Sometimes it helps to put some distance between yourself and your domestic problems, so I spent a few days in Singapore reflecting on the state of the world economy and the financial system. It was 32 degrees all week, and it rained from four to five in the afternoon. In Singapore, even the rain falls on time. It also helps if you can listen to someone with a very clear and cogent view of what is going on. Zhu Min, the first Chinese national to hold a senior position at the IMF, is one such. He tried to explain why inflation and interest rates are in the basement, and set to remain there.
His starting point was that the global financial crisis had caused a loss of 12% of world GDP, output that we seem unlikely to recover in the foreseeable future, as the world has settled on a lower growth trend since the beginning of the recovery. As a result, investment is perhaps 20% lower than would have been expected pre-crisis. It is therefore not a surprise that interest rates are lower. There is too much money chasing too few investment opportunities.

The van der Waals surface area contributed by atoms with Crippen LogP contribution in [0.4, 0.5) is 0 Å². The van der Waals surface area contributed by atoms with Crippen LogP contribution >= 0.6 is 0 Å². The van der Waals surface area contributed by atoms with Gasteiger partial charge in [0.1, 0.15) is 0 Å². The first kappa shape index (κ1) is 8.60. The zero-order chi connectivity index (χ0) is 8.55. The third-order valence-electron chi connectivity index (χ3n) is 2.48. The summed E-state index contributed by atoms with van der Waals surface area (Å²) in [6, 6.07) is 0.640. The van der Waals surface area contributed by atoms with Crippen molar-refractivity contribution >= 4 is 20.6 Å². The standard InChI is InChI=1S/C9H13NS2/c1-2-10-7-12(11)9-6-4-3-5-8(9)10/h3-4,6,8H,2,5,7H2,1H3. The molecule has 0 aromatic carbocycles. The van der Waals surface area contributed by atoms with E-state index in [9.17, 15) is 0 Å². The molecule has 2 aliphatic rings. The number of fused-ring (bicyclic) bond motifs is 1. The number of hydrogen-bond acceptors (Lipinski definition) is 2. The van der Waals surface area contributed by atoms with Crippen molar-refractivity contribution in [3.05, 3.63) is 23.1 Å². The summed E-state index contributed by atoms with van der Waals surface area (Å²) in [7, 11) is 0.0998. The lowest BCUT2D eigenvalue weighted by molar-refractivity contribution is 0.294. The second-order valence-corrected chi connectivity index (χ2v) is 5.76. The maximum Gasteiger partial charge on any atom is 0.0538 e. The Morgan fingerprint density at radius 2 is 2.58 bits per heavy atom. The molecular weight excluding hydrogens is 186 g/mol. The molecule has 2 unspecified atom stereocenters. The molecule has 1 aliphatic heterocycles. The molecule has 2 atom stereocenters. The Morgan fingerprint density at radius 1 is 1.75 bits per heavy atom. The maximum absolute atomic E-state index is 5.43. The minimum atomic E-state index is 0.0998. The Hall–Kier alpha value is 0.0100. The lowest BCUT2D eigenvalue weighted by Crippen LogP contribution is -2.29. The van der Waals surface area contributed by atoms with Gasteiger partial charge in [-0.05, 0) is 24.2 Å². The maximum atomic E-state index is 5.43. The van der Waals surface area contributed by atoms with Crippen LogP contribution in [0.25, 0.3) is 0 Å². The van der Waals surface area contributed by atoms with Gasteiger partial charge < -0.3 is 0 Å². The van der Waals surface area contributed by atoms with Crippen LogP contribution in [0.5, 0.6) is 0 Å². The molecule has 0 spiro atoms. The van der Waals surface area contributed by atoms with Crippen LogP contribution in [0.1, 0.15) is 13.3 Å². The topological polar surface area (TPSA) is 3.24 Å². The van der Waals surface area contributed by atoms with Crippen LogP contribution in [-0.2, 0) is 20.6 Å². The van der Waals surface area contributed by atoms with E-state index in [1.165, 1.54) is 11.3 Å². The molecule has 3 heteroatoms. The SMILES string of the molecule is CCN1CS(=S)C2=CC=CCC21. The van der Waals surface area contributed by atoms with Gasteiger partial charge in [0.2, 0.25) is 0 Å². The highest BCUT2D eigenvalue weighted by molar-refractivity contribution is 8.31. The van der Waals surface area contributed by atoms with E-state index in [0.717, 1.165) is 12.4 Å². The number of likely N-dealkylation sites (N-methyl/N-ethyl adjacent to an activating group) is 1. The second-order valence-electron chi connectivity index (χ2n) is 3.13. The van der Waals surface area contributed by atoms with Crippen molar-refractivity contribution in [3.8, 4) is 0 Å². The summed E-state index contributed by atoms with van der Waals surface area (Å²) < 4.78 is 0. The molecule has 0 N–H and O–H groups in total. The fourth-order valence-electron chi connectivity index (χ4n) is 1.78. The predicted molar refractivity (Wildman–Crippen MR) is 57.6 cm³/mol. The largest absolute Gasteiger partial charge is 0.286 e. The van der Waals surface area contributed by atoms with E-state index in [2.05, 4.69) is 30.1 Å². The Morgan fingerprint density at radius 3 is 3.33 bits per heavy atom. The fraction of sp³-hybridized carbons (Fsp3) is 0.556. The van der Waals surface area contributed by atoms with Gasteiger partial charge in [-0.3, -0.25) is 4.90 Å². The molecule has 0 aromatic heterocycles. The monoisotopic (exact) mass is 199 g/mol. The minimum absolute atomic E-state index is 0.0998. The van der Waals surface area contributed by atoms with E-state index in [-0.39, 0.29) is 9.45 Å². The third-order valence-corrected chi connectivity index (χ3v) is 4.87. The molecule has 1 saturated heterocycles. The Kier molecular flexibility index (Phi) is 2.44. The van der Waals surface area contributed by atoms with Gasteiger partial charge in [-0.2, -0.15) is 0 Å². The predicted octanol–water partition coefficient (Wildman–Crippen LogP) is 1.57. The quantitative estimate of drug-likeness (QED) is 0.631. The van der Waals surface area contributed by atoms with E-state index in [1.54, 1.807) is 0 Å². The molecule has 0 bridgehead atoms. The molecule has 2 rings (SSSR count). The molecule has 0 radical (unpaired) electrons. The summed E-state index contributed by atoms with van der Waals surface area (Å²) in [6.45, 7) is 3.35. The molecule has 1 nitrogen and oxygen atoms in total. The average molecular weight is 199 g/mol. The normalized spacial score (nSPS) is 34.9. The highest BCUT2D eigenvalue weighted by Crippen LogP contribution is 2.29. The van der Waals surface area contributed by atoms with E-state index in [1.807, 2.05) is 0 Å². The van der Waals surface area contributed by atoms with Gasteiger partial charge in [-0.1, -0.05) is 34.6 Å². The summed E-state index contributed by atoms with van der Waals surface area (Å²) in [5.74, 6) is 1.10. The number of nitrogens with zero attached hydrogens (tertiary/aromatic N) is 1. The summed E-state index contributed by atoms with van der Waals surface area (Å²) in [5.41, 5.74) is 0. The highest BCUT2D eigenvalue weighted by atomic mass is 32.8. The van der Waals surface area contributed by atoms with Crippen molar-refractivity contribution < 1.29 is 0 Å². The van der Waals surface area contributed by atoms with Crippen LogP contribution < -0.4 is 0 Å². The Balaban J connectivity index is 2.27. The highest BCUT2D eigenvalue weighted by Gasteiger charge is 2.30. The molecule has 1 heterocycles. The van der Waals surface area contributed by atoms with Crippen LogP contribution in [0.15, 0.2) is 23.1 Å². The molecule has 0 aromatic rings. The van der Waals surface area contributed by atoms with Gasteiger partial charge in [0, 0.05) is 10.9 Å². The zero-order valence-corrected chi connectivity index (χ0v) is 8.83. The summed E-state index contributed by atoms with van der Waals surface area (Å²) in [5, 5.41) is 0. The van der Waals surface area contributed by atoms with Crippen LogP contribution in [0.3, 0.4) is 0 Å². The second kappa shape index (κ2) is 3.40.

The impact on commodity prices is large, as they are heavily influenced by investment demand. And at the same time a dramatic increase in shale gas output in the US has added to the downward pressure on the oil price. Another consequence is that prices are not rising, indeed are falling, in about 40 countries.
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